“I have no problem with the Main Street Program whatsoever and what it has accomplished. I’m happy with what the program has done,” said Suzanne Harouff, owner of Books Unlimited. “It’s pretty bad we all can’t play in the same sandbox. It’s all this bickering.”
By the same token, Harouff supports the effort to bring more activity downtown and questions whether new ideas are being embraced as they should. The big, signature festivals put on by the official Main Street Program simply aren’t enough, she said.
“The merchants want to do more, and they’re running into a brick wall,” Harouff said.
Two groups better than one?
Downtown merchants are contemplating whether to restart the now-defunct Streets of Franklin association. Long before the town’s official Main Street program came into existence in 2007, merchants loosely organized under the Streets of Franklin, promoting downtown shopping and staged festivals to draw traffic.
For a few years, the Streets of Franklin existed in tandem with the town’s official Main Street entity. Eventually, however, the Streets of Franklin group faded away. The Main Street program had the financial resources of the town behind it, including a paid, fulltime director, compared to the all-volunteer Streets of Franklin group.
Merchants have wondered, however, whether they need to revive Streets of Franklin to give themselves a voice and more formal structure.
For now, downtown merchants are loosely organized under a movement known as “Venture Local.” Venture Local is more of a think tank, an idea generator to rally community support for local businesses and entrepreneurs. It lacks the formal organization or non-profit status of the well-established and town-endorsed Main Street Program, however.
“Main Street is the town’s officially designated program,” Greenwood said. “That’s where part of the contention comes from — that Venture Local/Streets of Franklin are trying to find some means of expressing they are real, too. Along the way, you have people who may or may not be talking to each other.”
That’s what both sides say they are now committed to fixing.
The town promised better communication and transparency from the Main Street Program. But in exchange, the town made it clear that the Main Street Program was the preferred entity to oversee and coordinate downtown efforts.
Greenwood called the Main Street board and director the “entry point” for any group seeking town support or permission for a downtown event.
“The aldermen said, ‘try to make it work through Main Street and if you can’t make it work, then come tell us about it,’” Greenwood said.
In a sense, merchants went over the head of the Main Street board when they brought their complaints directly to the town board. Town leaders say they not only stand behind the officially sanctioned Main Street program — but also behind Schlott.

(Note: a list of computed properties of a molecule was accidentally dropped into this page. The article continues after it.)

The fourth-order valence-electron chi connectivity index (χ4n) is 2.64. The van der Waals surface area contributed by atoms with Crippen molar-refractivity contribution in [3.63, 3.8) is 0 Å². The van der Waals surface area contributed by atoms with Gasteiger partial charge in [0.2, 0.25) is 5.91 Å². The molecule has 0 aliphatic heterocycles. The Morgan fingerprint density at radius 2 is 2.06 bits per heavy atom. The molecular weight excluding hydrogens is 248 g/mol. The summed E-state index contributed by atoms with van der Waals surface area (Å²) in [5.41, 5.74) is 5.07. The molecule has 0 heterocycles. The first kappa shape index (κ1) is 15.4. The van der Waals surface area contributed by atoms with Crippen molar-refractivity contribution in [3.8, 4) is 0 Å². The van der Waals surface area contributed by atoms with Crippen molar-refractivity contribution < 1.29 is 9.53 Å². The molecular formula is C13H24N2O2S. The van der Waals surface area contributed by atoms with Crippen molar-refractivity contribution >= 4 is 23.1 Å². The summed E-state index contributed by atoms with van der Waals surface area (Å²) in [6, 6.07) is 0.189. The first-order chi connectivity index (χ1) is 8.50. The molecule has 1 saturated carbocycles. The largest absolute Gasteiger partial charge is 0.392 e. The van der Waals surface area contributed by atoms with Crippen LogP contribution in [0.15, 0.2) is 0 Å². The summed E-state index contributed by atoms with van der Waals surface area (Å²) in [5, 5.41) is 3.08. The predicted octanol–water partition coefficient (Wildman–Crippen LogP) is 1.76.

“Linda has done a great job,” Greenwood said.
Alderman Bob Scott also endorsed the job Schlott is doing but sympathized with merchants’ concerns on some fronts.
Scott questioned why the town was empowering the Main Street Program — which is technically a nonprofit entity — with a policy-making role.
“I don’t know why there is a feeling that if someone wants to do something downtown, it must be approved by the Main Street program. Coordinated yes, but approved?” Scott said.
For now, it remains to be seen whether Streets of Franklin will be officially jumpstarted as an organization — and whether there is room for two downtown promotional entities to function in tandem instead of in competition.
Catalyst for cohesion
The way forward, it seems, is for both sides to turn over a new leaf, forget past slights, and start with a fresh slate. Perhaps the public airing was what it took to move the ball further down the field.
“We stirred the pot a lot here locally and we’ve been in the spotlight for a few weeks,” said Cory McCall, the owner of Outdoor 76.
Now it is time to move on — together.
“There’s a lot of rhetoric flying around. My perspective is that needs to dial down and more communication is needed,” said Amy Murphy, co-owner of Silver Threads & Golden Needles on Main Street.
Indeed, that seems to be happening already. Merchants got an email from Schlott a couple of weeks ago asking them about their business’ plans for the holiday season.
“That’s the kind of thing we never had before,” Murphy said. “We’re all interested in what’s best for Franklin. I’m sorry it took so much frustration to get here.”
Virginia Murphy, co-owner Silver Threads & Golden Needles, agreed things are looking up.
“It appears the Main Street program is trying to reach out to people,” Virginia Murphy said, adding, “I’m kind of getting tired of the whole thing.”
Smoky Mountain News Staff Writer Andrew Kasper contributed to this article.